Rep. Darrell IssaDarrell Edward IssaHow lawmakers aided the Afghan evacuation Dozens of Sacramento students remain in Afghanistan after US pullout, district says Seven San Diego-area families evacuated from Afghanistan after summer trip abroad MORE (R-Calif.) on Thursday poured cold water on rumors that President TrumpDonald TrumpGraham says he hopes that Trump runs again Trump says Stacey Abrams 'might be better than existing governor' Kemp Executive privilege fight poses hurdles for Trump MORE would nominate him to be the next director of the Consumer Financial Protection Bureau (CFPB).
Issa, who is retiring after this year, told The Hill that he’s not currently speaking with the White House about the position and "have not been contacted as currently in line for it."
“I think it's a wonderful story but I'm not currently having discussions with the White House on it,” Issa said.
The former House Oversight Committee chairman declined to say whether he’s discussed the position with Trump before, but said he would consider taking a role in the Trump administration.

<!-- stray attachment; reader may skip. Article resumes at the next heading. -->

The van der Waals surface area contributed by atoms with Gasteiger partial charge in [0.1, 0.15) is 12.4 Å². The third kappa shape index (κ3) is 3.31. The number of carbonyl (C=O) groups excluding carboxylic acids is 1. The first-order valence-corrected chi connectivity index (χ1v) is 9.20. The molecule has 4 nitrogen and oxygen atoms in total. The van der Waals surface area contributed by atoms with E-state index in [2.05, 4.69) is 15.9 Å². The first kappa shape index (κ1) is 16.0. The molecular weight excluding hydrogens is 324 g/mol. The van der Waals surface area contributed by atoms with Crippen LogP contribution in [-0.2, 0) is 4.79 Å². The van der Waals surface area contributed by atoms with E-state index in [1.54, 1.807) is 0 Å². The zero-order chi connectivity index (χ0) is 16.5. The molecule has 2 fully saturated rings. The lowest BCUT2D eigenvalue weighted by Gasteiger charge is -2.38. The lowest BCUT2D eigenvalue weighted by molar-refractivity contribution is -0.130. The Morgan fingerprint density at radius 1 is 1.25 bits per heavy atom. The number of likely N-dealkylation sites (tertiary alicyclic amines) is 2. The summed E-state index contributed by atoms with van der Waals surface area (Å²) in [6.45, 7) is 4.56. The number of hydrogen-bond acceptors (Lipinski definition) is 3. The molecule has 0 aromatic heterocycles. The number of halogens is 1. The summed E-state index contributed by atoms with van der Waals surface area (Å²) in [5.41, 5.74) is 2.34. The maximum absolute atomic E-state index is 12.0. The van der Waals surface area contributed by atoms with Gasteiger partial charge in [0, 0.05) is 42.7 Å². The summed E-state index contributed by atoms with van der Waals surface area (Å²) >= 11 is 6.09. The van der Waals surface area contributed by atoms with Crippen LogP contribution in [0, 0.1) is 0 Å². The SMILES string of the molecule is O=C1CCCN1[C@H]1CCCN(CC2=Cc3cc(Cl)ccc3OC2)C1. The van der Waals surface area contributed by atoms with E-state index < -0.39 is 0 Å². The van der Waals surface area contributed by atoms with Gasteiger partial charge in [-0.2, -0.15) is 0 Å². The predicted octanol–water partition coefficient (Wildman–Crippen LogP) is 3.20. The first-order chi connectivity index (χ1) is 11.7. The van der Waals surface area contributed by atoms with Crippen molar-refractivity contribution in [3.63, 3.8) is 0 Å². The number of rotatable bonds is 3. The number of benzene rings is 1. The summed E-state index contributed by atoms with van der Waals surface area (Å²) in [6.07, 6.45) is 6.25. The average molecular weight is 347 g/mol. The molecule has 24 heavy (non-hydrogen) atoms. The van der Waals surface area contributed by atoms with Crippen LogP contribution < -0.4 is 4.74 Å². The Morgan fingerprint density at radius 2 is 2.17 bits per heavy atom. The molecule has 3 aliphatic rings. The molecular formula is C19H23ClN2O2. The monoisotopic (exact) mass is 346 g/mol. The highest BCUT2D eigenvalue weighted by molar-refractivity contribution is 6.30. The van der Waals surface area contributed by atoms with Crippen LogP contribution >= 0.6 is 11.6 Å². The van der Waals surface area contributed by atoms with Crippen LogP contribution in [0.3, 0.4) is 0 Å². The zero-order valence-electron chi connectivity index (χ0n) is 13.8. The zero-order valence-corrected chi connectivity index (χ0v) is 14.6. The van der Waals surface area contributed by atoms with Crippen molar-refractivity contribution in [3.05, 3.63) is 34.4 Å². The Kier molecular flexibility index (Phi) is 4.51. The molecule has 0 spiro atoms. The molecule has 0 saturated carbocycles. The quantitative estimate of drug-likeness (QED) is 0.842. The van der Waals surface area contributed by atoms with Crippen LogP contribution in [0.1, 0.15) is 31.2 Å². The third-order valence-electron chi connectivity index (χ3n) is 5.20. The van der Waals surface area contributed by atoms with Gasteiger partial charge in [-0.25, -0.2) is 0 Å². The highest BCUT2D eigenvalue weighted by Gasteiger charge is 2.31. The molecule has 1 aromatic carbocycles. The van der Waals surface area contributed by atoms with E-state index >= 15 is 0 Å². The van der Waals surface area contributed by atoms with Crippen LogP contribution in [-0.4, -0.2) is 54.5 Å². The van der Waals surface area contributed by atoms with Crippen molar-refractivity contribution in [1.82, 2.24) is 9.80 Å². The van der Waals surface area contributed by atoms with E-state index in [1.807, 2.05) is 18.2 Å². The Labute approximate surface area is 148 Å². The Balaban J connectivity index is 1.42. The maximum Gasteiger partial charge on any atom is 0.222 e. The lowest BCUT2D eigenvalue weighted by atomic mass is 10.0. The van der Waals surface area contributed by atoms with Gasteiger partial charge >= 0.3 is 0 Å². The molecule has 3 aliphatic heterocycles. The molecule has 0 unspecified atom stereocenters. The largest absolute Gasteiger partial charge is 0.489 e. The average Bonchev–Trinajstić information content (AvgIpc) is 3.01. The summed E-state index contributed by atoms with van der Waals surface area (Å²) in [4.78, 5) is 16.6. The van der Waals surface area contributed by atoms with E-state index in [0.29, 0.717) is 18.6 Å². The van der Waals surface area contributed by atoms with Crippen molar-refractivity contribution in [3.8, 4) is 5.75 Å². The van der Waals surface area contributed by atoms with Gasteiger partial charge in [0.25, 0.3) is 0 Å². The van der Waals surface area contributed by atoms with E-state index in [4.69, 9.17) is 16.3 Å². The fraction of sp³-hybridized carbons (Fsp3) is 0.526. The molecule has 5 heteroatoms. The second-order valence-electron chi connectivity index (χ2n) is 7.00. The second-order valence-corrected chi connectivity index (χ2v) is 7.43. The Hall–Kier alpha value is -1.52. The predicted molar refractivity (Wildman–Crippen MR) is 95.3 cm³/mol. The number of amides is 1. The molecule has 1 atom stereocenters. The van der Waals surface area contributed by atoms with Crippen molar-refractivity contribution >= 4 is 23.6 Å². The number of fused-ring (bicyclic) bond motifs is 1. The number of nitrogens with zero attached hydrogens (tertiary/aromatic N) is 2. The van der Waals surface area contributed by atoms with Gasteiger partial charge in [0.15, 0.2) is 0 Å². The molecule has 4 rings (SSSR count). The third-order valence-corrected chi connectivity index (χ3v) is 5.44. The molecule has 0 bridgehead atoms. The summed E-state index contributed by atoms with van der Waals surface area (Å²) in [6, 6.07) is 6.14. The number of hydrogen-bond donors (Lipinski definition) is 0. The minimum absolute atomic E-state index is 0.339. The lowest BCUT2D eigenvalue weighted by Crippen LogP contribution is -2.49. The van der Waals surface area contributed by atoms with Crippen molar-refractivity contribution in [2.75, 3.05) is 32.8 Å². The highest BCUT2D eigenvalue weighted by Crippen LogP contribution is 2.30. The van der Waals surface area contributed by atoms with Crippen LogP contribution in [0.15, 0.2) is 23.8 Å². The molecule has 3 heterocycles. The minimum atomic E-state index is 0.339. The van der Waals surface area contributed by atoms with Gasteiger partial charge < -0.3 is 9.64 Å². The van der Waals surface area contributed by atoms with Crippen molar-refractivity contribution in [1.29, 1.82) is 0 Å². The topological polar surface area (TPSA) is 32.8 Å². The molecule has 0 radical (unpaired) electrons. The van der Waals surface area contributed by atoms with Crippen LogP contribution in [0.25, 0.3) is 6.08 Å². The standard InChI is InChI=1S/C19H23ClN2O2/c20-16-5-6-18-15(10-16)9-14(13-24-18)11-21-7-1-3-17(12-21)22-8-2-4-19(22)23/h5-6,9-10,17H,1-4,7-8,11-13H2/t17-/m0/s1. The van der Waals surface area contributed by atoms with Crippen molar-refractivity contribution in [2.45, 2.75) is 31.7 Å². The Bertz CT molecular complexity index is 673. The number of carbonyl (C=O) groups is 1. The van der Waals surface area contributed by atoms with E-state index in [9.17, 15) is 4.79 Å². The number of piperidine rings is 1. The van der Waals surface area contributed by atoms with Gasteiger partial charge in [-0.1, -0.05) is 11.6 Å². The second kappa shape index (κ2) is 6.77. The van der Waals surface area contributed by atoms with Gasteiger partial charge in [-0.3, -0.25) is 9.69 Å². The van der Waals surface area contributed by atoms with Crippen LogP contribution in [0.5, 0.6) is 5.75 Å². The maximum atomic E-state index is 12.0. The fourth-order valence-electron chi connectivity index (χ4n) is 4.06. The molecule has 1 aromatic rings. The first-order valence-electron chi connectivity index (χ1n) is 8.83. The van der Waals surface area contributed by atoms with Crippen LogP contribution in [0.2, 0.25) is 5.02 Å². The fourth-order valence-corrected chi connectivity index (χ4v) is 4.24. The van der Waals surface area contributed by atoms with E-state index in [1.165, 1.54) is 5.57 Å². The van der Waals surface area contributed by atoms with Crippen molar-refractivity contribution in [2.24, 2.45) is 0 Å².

"Discussions I may have had on anything in general, I'm not at liberty to say," Issa said. “The administration has a lot of positions and I could be potentially be open to one, but like I say, we're not talking."
Bloomberg reported Wednesday that Issa had emerged as a potential CFPB director nominee.
Trump is reportedly also considering National Credit Union Administration Chairman Mark McWatters and George Mason University law professor Todd Zywicki to lead the CFPB.
The bureau, created by the Dodd-Frank Act to police predatory lending, is currently under the interim control of White House budget director Mick MulvaneyMick MulvaneyHeadhunters having hard time finding jobs for former Trump officials: report Trump holdovers are denying Social Security benefits to the hardest working Americans Mulvaney calls Trump's comments on Capitol riot 'manifestly false' MORE. Trump appointed Mulvaney as acting CFPB director in November after the bureau’s previous chief, Richard Cordray, resigned to run for governor of Ohio.
Mulvaney’s term as acting director ends June 22, and he would be forced to vacate the position if Trump does not nominate a permanent director. Mulvaney would be able to stay at the CFPB until the confirmation of his successor if a nominee is named before that date.